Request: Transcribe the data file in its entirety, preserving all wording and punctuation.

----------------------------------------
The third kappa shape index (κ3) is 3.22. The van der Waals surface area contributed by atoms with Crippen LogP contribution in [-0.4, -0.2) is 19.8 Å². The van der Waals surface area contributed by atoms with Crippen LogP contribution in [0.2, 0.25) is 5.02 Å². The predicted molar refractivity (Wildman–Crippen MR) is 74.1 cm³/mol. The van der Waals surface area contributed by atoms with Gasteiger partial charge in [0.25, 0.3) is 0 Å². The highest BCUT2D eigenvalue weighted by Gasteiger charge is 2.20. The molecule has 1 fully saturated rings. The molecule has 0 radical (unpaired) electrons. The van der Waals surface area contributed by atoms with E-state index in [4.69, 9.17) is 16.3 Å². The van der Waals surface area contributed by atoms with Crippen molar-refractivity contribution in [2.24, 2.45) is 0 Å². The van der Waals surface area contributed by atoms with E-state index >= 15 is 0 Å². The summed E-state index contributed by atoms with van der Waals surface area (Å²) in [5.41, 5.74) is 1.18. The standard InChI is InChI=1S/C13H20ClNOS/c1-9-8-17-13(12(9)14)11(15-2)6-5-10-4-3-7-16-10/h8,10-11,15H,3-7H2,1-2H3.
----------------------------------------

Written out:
The third kappa shape index (κ3) is 3.22. The van der Waals surface area contributed by atoms with Crippen LogP contribution in [-0.4, -0.2) is 19.8 Å². The van der Waals surface area contributed by atoms with Crippen LogP contribution in [0.2, 0.25) is 5.02 Å². The predicted molar refractivity (Wildman–Crippen MR) is 74.1 cm³/mol. The van der Waals surface area contributed by atoms with Gasteiger partial charge in [0.25, 0.3) is 0 Å². The highest BCUT2D eigenvalue weighted by Gasteiger charge is 2.20. The molecule has 1 fully saturated rings. The molecule has 0 radical (unpaired) electrons. The van der Waals surface area contributed by atoms with E-state index in [4.69, 9.17) is 16.3 Å². The van der Waals surface area contributed by atoms with Crippen molar-refractivity contribution in [2.24, 2.45) is 0 Å². The van der Waals surface area contributed by atoms with E-state index >= 15 is 0 Å². The summed E-state index contributed by atoms with van der Waals surface area (Å²) in [5.41, 5.74) is 1.18. The standard InChI is InChI=1S/C13H20ClNOS/c1-9-8-17-13(12(9)14)11(15-2)6-5-10-4-3-7-16-10/h8,10-11,15H,3-7H2,1-2H3.